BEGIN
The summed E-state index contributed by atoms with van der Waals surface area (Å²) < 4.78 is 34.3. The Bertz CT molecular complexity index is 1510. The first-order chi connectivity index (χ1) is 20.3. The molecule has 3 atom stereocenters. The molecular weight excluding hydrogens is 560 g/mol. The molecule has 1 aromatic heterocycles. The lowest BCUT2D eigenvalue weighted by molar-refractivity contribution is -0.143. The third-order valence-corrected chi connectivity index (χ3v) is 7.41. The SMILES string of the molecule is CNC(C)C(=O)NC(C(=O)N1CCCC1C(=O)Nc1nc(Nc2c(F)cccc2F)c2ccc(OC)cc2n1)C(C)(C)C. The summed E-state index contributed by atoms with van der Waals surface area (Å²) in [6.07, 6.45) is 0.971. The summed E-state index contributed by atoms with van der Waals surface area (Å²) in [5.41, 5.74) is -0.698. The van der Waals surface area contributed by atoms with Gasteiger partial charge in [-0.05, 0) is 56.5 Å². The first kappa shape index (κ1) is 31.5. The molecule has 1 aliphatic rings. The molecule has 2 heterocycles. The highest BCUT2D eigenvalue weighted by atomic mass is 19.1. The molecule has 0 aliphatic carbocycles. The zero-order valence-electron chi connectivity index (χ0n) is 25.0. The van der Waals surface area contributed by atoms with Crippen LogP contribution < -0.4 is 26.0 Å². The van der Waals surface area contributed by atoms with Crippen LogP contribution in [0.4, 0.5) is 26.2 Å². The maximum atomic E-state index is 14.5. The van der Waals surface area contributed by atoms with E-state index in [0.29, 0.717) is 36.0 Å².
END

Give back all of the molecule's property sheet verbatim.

The summed E-state index contributed by atoms with van der Waals surface area (Å²) < 4.78 is 34.3. The Bertz CT molecular complexity index is 1510. The first-order chi connectivity index (χ1) is 20.3. The molecule has 3 atom stereocenters. The molecular weight excluding hydrogens is 560 g/mol. The molecule has 1 aromatic heterocycles. The lowest BCUT2D eigenvalue weighted by molar-refractivity contribution is -0.143. The third-order valence-corrected chi connectivity index (χ3v) is 7.41. The SMILES string of the molecule is CNC(C)C(=O)NC(C(=O)N1CCCC1C(=O)Nc1nc(Nc2c(F)cccc2F)c2ccc(OC)cc2n1)C(C)(C)C. The summed E-state index contributed by atoms with van der Waals surface area (Å²) in [6.07, 6.45) is 0.971. The summed E-state index contributed by atoms with van der Waals surface area (Å²) in [5.41, 5.74) is -0.698. The van der Waals surface area contributed by atoms with Gasteiger partial charge in [-0.05, 0) is 56.5 Å². The first kappa shape index (κ1) is 31.5. The molecule has 1 aliphatic rings. The molecule has 2 heterocycles. The highest BCUT2D eigenvalue weighted by atomic mass is 19.1. The molecule has 0 aliphatic carbocycles. The zero-order valence-electron chi connectivity index (χ0n) is 25.0. The van der Waals surface area contributed by atoms with Crippen LogP contribution < -0.4 is 26.0 Å². The van der Waals surface area contributed by atoms with Crippen LogP contribution in [0.4, 0.5) is 26.2 Å². The maximum atomic E-state index is 14.5. The van der Waals surface area contributed by atoms with E-state index in [0.29, 0.717) is 36.0 Å².